- James Belushi, Peter Boyle, Laurence Fishburne, Gina Gershon, Brion James
My favorite of the three films in this piece by a country mile. While I am such a huge action fan that I can’t claim any sort of objectivity for how good this movie is in comparison to normal people movies, I can say that Red Heat is kind of a forgotten gem of buddy cop films. Once I drop the knowledge that Walter Hill directed this movie, I probably don’t need to write anything else. Walter Hill’s name on an action flick is all a discerning action connoisseur needs to hear.
But why is RED HEAT such a good time at the movies? Well, for one thing, let’s talk about the different approaches one can take when casting Arnold Schwarzenegger. Our beloved Arnold is not what one would call “method”. People write roles for Arnold, or wrap roles around him once he is cast. Arnie doesn’t exactly disappear into a role. Both COMMANDO and RAW DEAL follow the formula of casting Arnold to be physically over the top and verbally quippy. Movies like that use Arnold’s larger than life personality to further a brand. The Arnold brand. But there is another way to cast Arnold. And James Cameron struck gold by casting him in Terminator as a wooden, imposing, relentless figure. Let’s face it; Arnold being called The Austrian Oak applies to both his physique and his acting chops. And so, Walter Hill followed James Cameron’s lead and cast Arnold as a stoic and buttoned down Soviet detective, Ivan Danko.
Casting Schwarzenegger as a shark-like Soviet law machine was ingenious. And in the next corner we have James Belushi as the wisecracking Chicago cop tasked with babysitting Danko as he attempts to capture drug dealer Victor Rosta. I’ve seen a TON of buddy cop films over the years (maybe all of them?), and frankly, I really can’t get enough of them. It is a go-to sub genre for me. And while many fail at capturing magic, my take is that the chemistry between Schwarzenegger and Belushi was amazing in RED HEAT. Belushi has never been funnier than he is here. Probably 90% of his wisecracks totally work for me. And that is in no small part because so many of them are at the expense of Arnold. Arnold is the straight man in this comedy duo, and Belushi riffs off of him like a master. “You look like Gumby.”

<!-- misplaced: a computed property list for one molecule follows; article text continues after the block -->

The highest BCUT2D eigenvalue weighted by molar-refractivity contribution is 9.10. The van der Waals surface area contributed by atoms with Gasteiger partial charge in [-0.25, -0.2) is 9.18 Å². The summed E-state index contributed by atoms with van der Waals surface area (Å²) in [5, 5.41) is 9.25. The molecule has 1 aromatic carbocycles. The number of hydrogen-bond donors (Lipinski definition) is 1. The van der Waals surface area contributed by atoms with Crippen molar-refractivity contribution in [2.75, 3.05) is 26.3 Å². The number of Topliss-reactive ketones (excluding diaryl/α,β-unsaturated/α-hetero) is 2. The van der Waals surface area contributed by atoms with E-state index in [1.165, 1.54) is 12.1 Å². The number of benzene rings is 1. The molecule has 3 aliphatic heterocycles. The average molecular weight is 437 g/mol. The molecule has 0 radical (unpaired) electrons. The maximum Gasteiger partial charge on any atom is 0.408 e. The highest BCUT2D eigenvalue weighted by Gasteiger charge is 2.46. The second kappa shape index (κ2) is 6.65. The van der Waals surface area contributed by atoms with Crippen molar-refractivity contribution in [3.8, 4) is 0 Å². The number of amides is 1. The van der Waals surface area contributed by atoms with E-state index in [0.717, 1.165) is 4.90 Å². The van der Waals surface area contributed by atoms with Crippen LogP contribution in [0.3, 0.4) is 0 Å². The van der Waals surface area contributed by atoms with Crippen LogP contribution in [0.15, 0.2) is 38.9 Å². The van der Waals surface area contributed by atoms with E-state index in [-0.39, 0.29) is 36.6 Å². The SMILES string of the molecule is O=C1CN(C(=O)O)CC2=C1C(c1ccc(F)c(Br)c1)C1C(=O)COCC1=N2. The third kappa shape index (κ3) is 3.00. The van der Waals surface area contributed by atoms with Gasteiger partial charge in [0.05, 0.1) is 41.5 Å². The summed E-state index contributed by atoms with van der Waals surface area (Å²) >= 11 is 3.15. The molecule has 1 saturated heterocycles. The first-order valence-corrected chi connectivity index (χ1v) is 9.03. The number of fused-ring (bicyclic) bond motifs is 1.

But my guess is that between the chemistry of the leads, a decently beefy script and the directing genius of Walter Hill, RED HEAT became a lot more awesome than it really had any right to be. All you have is one bad drug dealer and his minions versus two tough guy cops. That is the movie.
But some of the creative touches here are crazy effective. The evil Rosta (who we know is evil because he has one of those sliding wrist guns hidden in his coat sleeves) has teamed up with a Nation of Islam-style prison gang Stateside, and so our heroes have to contend with an army of Black men with shaved heads waging war on the system. Great touch, and the script sells this development well with a prison scene that is kind of magic. You’ve also got the obligatory angry police chief stuff with Peter Boyle playing the pissed chief this time around, and Larry Fishburne as his right hand man. This cast just sells the thing and I feel like there is a real city operating beyond our story, and that these are real cops with lives and families.
The only thing missing in RED HEAT is an enormous shoot-out at the end where Arnold kills at least 100 dudes. But, since this film tries to ground itself in a (mostly) real world, a kill fest like that isn’t possible. Instead, we get to see Arnold and Rosta destroy half of Chicago in a huge bus chase. You haven’t lived until you’ve seen two crazy Russians playing chicken with buses! “This whole thing is just… very Russian.”
NEXT TIME: Van Damme!